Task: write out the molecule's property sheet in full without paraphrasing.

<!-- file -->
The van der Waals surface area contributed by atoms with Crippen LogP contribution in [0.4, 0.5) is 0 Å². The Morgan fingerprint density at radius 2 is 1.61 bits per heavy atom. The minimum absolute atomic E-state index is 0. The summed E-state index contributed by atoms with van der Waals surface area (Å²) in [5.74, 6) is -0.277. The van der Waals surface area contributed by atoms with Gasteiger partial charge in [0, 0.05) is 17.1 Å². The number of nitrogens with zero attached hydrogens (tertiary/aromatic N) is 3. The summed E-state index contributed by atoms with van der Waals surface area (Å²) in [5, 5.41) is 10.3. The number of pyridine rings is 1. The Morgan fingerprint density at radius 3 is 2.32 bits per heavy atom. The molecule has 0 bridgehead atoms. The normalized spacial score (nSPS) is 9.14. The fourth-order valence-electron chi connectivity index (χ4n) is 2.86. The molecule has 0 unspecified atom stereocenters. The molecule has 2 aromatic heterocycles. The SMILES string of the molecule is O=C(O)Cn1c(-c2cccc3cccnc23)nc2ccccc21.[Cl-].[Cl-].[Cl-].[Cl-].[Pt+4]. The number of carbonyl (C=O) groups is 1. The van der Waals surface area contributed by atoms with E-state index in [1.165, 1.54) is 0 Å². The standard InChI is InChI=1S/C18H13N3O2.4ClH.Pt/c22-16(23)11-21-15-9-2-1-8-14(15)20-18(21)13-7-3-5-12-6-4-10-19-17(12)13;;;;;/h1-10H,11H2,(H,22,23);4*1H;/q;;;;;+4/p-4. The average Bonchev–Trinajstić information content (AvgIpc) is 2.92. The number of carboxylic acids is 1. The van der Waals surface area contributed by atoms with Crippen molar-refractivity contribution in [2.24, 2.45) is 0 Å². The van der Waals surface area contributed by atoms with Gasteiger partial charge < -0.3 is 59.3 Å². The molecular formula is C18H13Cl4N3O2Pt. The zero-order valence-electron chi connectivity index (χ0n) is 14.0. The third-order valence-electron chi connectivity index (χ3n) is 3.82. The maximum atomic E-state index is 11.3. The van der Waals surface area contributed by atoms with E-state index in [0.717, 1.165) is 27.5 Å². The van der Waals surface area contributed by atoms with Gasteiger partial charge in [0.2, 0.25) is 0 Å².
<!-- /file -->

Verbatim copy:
The van der Waals surface area contributed by atoms with Crippen LogP contribution in [0.4, 0.5) is 0 Å². The Morgan fingerprint density at radius 2 is 1.61 bits per heavy atom. The minimum absolute atomic E-state index is 0. The summed E-state index contributed by atoms with van der Waals surface area (Å²) in [5.74, 6) is -0.277. The van der Waals surface area contributed by atoms with Gasteiger partial charge in [0, 0.05) is 17.1 Å². The number of nitrogens with zero attached hydrogens (tertiary/aromatic N) is 3. The summed E-state index contributed by atoms with van der Waals surface area (Å²) in [5, 5.41) is 10.3. The number of pyridine rings is 1. The Morgan fingerprint density at radius 3 is 2.32 bits per heavy atom. The molecule has 0 bridgehead atoms. The normalized spacial score (nSPS) is 9.14. The fourth-order valence-electron chi connectivity index (χ4n) is 2.86. The molecule has 0 unspecified atom stereocenters. The molecule has 2 aromatic heterocycles. The SMILES string of the molecule is O=C(O)Cn1c(-c2cccc3cccnc23)nc2ccccc21.[Cl-].[Cl-].[Cl-].[Cl-].[Pt+4]. The number of carbonyl (C=O) groups is 1. The van der Waals surface area contributed by atoms with E-state index in [1.165, 1.54) is 0 Å². The standard InChI is InChI=1S/C18H13N3O2.4ClH.Pt/c22-16(23)11-21-15-9-2-1-8-14(15)20-18(21)13-7-3-5-12-6-4-10-19-17(12)13;;;;;/h1-10H,11H2,(H,22,23);4*1H;/q;;;;;+4/p-4. The average Bonchev–Trinajstić information content (AvgIpc) is 2.92. The number of carboxylic acids is 1. The van der Waals surface area contributed by atoms with Crippen molar-refractivity contribution in [2.24, 2.45) is 0 Å². The van der Waals surface area contributed by atoms with Gasteiger partial charge < -0.3 is 59.3 Å². The molecular formula is C18H13Cl4N3O2Pt. The zero-order valence-electron chi connectivity index (χ0n) is 14.0. The third-order valence-electron chi connectivity index (χ3n) is 3.82. The maximum atomic E-state index is 11.3. The van der Waals surface area contributed by atoms with E-state index in [0.717, 1.165) is 27.5 Å². The van der Waals surface area contributed by atoms with Gasteiger partial charge in [0.2, 0.25) is 0 Å².